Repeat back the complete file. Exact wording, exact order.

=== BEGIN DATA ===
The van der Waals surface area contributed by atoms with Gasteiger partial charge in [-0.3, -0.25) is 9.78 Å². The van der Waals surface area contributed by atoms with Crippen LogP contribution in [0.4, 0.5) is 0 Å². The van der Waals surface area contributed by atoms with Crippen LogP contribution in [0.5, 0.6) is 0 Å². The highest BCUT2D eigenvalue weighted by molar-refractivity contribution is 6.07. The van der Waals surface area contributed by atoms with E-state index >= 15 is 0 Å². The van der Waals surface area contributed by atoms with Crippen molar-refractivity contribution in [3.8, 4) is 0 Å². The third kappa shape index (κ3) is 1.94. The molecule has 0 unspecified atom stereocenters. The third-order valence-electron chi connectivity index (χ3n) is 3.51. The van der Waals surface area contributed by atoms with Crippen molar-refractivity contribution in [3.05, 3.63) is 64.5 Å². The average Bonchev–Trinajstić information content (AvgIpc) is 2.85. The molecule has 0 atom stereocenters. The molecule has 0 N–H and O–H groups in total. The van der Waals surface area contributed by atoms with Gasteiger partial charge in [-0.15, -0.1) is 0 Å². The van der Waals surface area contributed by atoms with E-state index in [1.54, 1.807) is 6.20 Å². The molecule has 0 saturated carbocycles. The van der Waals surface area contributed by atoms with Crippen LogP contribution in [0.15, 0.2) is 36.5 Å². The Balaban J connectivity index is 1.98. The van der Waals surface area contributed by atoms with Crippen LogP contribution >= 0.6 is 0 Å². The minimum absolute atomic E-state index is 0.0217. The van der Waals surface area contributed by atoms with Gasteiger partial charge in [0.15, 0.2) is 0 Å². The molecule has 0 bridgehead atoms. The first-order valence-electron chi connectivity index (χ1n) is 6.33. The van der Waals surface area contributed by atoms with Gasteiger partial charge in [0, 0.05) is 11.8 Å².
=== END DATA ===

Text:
The van der Waals surface area contributed by atoms with Gasteiger partial charge in [-0.3, -0.25) is 9.78 Å². The van der Waals surface area contributed by atoms with Crippen LogP contribution in [0.4, 0.5) is 0 Å². The van der Waals surface area contributed by atoms with Crippen LogP contribution in [0.5, 0.6) is 0 Å². The highest BCUT2D eigenvalue weighted by molar-refractivity contribution is 6.07. The van der Waals surface area contributed by atoms with E-state index >= 15 is 0 Å². The van der Waals surface area contributed by atoms with Crippen molar-refractivity contribution in [3.8, 4) is 0 Å². The third kappa shape index (κ3) is 1.94. The molecule has 0 unspecified atom stereocenters. The third-order valence-electron chi connectivity index (χ3n) is 3.51. The van der Waals surface area contributed by atoms with Crippen molar-refractivity contribution in [3.05, 3.63) is 64.5 Å². The average Bonchev–Trinajstić information content (AvgIpc) is 2.85. The molecule has 0 atom stereocenters. The molecule has 0 N–H and O–H groups in total. The van der Waals surface area contributed by atoms with Gasteiger partial charge in [-0.15, -0.1) is 0 Å². The van der Waals surface area contributed by atoms with E-state index in [1.54, 1.807) is 6.20 Å². The molecule has 0 saturated carbocycles. The van der Waals surface area contributed by atoms with Crippen LogP contribution in [0.15, 0.2) is 36.5 Å². The Balaban J connectivity index is 1.98. The van der Waals surface area contributed by atoms with Crippen LogP contribution >= 0.6 is 0 Å². The minimum absolute atomic E-state index is 0.0217. The van der Waals surface area contributed by atoms with Gasteiger partial charge in [0.15, 0.2) is 0 Å². The molecule has 0 bridgehead atoms. The first-order valence-electron chi connectivity index (χ1n) is 6.33. The van der Waals surface area contributed by atoms with Gasteiger partial charge in [0, 0.05) is 11.8 Å².